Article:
As we saying that products are purchased for reasons other than their capabilities?
Say it aint so, please  

Such sentiment if it ever happens may work against the A400M, if the Airbus tanker is selected a second time, the US government may feel they have to give something to Boeing for all their effort also, the only thing on the playing field right now is more C-17's so it could be a case of dammed if you do dammed if you don't. Add the increased cargo capabilities of the tanker with additional C-17's bought and the cargo capabilities of the US will be overflowing for a number of decades to come, even if the C-130's are retired they still may have excess capabilities, the number of places a C-130 can go that an A400M / C-17 and KC-30 cannot is not that large.
 
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kc135topboom
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RE: General A400M Discussion Thread

Mon Jan 10, 2011 9:28 pm

Quoting bj87 (Reply 40):
On the other hand if the tanker order falls through for Airbus (which is what my money is on) then they might order some A400's as a good will gesture for putting Airbus through all the effort for nothing.

After the tanker deal, or should I say if there is a tanker deal (every program is on the chopping block), I doubt there will be money to do that.

I just cannot see Congress going along buying European built airplanes that are not needed by the US after the DOD cancels some military programs that have some level of need.
 
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EPA001
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RE: General A400M Discussion Thread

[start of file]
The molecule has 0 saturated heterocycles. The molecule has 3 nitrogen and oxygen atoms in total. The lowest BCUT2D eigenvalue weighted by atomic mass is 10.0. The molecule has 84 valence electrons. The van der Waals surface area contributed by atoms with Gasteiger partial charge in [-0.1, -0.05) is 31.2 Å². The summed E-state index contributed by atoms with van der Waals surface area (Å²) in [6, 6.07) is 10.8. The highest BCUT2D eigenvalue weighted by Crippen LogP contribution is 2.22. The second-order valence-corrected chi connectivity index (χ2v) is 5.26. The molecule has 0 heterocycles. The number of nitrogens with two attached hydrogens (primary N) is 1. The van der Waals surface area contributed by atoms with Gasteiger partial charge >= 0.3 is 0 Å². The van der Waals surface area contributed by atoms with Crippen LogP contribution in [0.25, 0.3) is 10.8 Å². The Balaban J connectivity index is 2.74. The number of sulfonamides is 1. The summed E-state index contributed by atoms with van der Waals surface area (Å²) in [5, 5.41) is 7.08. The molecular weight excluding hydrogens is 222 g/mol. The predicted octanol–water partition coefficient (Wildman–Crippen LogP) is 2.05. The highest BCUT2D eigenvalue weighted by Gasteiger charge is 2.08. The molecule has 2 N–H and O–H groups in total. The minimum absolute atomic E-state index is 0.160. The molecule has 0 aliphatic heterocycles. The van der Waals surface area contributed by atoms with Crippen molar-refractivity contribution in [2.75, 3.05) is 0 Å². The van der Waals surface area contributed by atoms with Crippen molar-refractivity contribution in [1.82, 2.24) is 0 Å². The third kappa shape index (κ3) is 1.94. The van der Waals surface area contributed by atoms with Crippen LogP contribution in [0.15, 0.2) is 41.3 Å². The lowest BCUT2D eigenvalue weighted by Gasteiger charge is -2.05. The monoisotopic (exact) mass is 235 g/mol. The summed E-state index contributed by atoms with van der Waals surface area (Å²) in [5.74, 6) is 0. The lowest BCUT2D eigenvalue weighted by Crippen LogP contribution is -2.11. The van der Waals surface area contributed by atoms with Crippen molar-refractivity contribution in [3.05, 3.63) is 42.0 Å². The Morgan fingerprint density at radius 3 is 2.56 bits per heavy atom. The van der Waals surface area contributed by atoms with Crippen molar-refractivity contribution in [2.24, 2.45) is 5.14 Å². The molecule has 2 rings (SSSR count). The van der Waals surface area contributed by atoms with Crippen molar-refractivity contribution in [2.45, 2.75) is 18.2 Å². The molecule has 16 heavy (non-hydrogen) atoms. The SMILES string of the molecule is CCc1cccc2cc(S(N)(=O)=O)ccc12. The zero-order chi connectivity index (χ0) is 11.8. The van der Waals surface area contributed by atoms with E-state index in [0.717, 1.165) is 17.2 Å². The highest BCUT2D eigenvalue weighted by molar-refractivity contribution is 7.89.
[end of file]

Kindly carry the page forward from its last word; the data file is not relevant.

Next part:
Mon Jan 10, 2011 10:20 pm

Quoting zeke (Reply 37):

Sure, it is not hidden, it was presented in 2008 to investors, it is available for anyone to view on the EADS site.

http://www.eads.com/dms/eads/int/en/.../gif2008_workshop_a400m_suarez.pdf

You will see from the presentation that they did not assumed to pickup any A400M orders in North America, it assumes zero penetration in the USAF, if they do it will be a bonus.


Many thanks Zeke for providing us with clarity over the 400 A400M issue in North America. So this argument can be put to rest.  .
 
Galaxy5007
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RE: General A400M Discussion Thread

Mon Jan 10, 2011 10:24 pm

Quoting KC135TopBoom (Reply 38):
I don't remember the USAF tail numbers, but the first test flight C-17A (FY-1989 or FY-1990) was MD number T-1, and it was joined 5 other aircraft in the flight test program, numbers P-1 through P-5 (all also MD). So T-1 plus P-1 to P-222 (MD until FY-1997 and B from FY-1998 to the FY-2010 airplanes) equils the entire production of 223 C-17s for the USAF.

Actually, They aren't counting T-1 as part as the 223 ordered, since T-1 was never to enter service; it always has been and will be a test aircraft. For whatever reason, it got screwed up and a jet was lost somewhere. When we hit 180, 181-190 were supposed to be 08 models, but got put on the 07 budget, so 9 of them (up to 7189) got 07 serial numbers. Then 8190 (which was supposed to be 7190) came out, and was part of the 15 jets on the FY08 budget. The 8 09 jets, 9205-9212, and the 10 jets for FY10, bring it to the 222. Something happened between the FY08 and FY09 orders. My guess is the USAFs contribution to NATO (08-0001) is what took one jet out of the FY07 lineup.

Sorry this was off topic.

I am curious to how they will serialize the A400Ms considering these things were supposed to be in service already....granted I know each country does it differently.